> > can proxy a VMMCALL from userspace to the host, but the guest kernel _must_ be
> > the one to enforce any desired CPL checks because the VMM is untrusted, at least
> > once you get to SNP.
> > 
> > If the guest exposes the GHCB to any CPL, then the CPL check is worthless because
> The GHCB itself is not exposed to any CPL.

That is a guest decision.  Nothing in the GHCB spec requires the GHCB to be
accessible only in CPL0.  I'm not arguing that any sane guest will actually map
the GHCB into userspace, but from an architectural perspective it's not a given.

> A VMMCALL will generate a #VC.

But that's irrevelant from an architectural perspective.  It is 100% legal to
do VMGEXIT(VMMCALL) without first doing VMMCALL and taking a #VC.

> The guest #VC handler will extract the CPL level from the context that
> generated the #VC (see vc_handle_vmmcall() in arch/x86/kernel/sev-es.c),
> so that a VMMCALL from userspace will have the proper CPL value in the
> GHCB when the #VC handler issues the VMGEXIT instruction.

I get how the CPL ended up as a requirement for VMMCALL in the GHCB, I'm arguing
that it's useless information.  From the guest's perspective, it must handle
privilege checks for those checks to have any meaning with respect to security.
From the VMM's perspective, the checks have zero meaning whatsoever because the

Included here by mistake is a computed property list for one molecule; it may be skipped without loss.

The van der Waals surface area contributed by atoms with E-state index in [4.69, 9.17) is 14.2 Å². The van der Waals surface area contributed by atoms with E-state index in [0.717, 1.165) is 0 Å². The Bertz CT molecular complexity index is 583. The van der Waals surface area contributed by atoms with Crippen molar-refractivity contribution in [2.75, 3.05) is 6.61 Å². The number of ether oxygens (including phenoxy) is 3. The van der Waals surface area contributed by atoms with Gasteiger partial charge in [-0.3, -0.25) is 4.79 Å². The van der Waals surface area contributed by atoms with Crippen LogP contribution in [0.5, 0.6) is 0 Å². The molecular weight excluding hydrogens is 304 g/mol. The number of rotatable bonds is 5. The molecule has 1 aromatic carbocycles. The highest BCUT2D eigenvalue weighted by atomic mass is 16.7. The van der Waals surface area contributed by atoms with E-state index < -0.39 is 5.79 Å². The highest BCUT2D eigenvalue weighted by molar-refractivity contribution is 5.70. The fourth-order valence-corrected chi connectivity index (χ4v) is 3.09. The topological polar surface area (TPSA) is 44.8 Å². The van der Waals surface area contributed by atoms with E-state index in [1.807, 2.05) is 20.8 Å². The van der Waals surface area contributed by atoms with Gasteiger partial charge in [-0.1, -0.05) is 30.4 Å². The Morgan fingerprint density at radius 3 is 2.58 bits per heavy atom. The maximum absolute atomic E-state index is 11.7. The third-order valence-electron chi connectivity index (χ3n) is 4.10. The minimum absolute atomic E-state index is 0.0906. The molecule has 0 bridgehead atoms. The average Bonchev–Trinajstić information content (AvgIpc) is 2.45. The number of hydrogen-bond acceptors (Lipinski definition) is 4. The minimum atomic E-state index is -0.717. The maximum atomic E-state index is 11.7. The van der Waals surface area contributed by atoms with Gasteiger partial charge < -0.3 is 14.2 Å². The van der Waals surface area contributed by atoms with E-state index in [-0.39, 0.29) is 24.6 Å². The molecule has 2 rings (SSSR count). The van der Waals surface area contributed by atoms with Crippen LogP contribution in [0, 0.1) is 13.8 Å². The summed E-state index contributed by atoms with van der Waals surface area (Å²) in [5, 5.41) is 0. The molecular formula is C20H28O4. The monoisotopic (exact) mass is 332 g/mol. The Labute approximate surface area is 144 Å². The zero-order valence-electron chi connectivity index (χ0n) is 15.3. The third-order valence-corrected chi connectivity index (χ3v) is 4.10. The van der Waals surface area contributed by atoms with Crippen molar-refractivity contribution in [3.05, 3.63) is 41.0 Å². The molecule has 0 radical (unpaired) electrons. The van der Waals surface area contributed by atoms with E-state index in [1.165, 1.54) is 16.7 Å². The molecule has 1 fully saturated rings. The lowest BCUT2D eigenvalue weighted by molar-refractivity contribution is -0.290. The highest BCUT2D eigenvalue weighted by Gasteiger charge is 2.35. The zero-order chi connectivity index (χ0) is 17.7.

CPL field is software controlled.  The fact that the VMM got a VMGEXIT with
valid data in the GHCB is proof enough that the guest blessed the VMGEXIT.

It's kind of a moot point because the extra CPL doesn't break anything, but it
gives a false sense of security since it implies the guest can/should rely on
the VMM to do privilege enforcement.

Actually, after looking at the Linux guest code, the entire VMCALL->#VC->VMGEXIT
concept is flawed.  E.g. kvm_sev_es_hcall_prepare() copies over all _possible_
GPRs.  That means users of kvm_hypercall{1,2,3}() are leaking random register
state to the VMM.  That can be "fixed" by zeroing unused registers or reflecting
on regs->ax, but at that point it's far easier and more performant to simply do
VMGEXIT(VMCALL) directly and skip the #VC.

As for VMMCALL from userspace, IMO the kernel's default should be to reject them
unconditionally.  KVM and Hyper-V APIs do not allow hypercalls from CPL>0.  At a
glance, neither does Xen (Xen skips the CPL check, but AFAICT only when the vCPU
is in real mode and thus the CPL check is meaningless).  No idea about VMware.
If there is a use case for allowing VMMCALL from userspace, then it absolutely
needs to be handled in a x86_hyper_runtime hook, because otherwise the kernel
has zero clue whether or not the hypercall should be allowed, and if it's
allowed, precisely which registers to expose.  I.e. the hook would have to
expose only the registers needed for that exact hypercall, otherwise the kernel
would unintentionally leak userspace register state.

  reply	other threads:[~2021-05-10 22:40 UTC|newest]

Thread overview: 11+ messages / expand[flat|nested]  mbox.gz  Atom feed  top
2021-05-07 16:59 [PATCH 0/2] KVM: x86: Fixes for SEV-ES state tracking Sean Christopherson
2021-05-07 16:59 ` [PATCH 1/2] KVM: SVM: Update EFER software model on CR0 trap for SEV-ES Sean Christopherson
2021-05-07 23:15   ` Tom Lendacky
2021-05-07 16:59 ` [PATCH 2/2] KVM: x86: Allow userspace to update tracked sregs for protected guests Sean Christopherson
2021-05-07 23:21   ` Tom Lendacky
2021-05-10 16:10     ` Sean Christopherson
2021-05-10 18:07       ` Tom Lendacky
2021-05-10 21:02         ` Sean Christopherson
2021-05-10 21:23           ` Tom Lendacky
2021-05-10 22:40             ` Sean Christopherson [this message]
2021-05-14 14:19       ` Peter Gonda